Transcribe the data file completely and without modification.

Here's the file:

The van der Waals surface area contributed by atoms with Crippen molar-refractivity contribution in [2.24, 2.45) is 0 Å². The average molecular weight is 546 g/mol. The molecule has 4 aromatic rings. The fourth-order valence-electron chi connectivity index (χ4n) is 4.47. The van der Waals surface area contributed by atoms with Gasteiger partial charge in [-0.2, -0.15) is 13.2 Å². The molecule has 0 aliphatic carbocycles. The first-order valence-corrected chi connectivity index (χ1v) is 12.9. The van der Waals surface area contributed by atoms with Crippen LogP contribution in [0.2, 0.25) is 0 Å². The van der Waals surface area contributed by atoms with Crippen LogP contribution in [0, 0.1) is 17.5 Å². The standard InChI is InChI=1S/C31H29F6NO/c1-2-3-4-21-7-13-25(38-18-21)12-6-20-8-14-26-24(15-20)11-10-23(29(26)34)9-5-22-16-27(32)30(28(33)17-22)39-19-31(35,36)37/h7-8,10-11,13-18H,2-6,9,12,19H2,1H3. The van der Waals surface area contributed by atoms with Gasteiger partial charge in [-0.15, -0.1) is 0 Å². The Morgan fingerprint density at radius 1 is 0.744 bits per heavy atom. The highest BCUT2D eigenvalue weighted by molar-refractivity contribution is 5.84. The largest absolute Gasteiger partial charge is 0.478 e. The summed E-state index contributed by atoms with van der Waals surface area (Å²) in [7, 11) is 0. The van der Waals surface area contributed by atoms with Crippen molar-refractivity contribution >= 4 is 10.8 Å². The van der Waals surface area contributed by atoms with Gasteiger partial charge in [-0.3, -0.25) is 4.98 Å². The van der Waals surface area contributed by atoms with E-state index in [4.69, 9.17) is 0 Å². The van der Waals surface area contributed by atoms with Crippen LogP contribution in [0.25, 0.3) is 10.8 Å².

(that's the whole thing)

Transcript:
The van der Waals surface area contributed by atoms with Crippen molar-refractivity contribution in [2.24, 2.45) is 0 Å². The average molecular weight is 546 g/mol. The molecule has 4 aromatic rings. The fourth-order valence-electron chi connectivity index (χ4n) is 4.47. The van der Waals surface area contributed by atoms with Gasteiger partial charge in [-0.2, -0.15) is 13.2 Å². The molecule has 0 aliphatic carbocycles. The first-order valence-corrected chi connectivity index (χ1v) is 12.9. The van der Waals surface area contributed by atoms with Crippen LogP contribution in [0.2, 0.25) is 0 Å². The van der Waals surface area contributed by atoms with Crippen LogP contribution in [0, 0.1) is 17.5 Å². The standard InChI is InChI=1S/C31H29F6NO/c1-2-3-4-21-7-13-25(38-18-21)12-6-20-8-14-26-24(15-20)11-10-23(29(26)34)9-5-22-16-27(32)30(28(33)17-22)39-19-31(35,36)37/h7-8,10-11,13-18H,2-6,9,12,19H2,1H3. The van der Waals surface area contributed by atoms with Gasteiger partial charge in [-0.15, -0.1) is 0 Å². The Morgan fingerprint density at radius 1 is 0.744 bits per heavy atom. The highest BCUT2D eigenvalue weighted by molar-refractivity contribution is 5.84. The largest absolute Gasteiger partial charge is 0.478 e. The summed E-state index contributed by atoms with van der Waals surface area (Å²) in [7, 11) is 0. The van der Waals surface area contributed by atoms with Crippen molar-refractivity contribution >= 4 is 10.8 Å². The van der Waals surface area contributed by atoms with Gasteiger partial charge in [-0.3, -0.25) is 4.98 Å². The van der Waals surface area contributed by atoms with E-state index in [4.69, 9.17) is 0 Å². The van der Waals surface area contributed by atoms with Crippen LogP contribution in [0.25, 0.3) is 10.8 Å².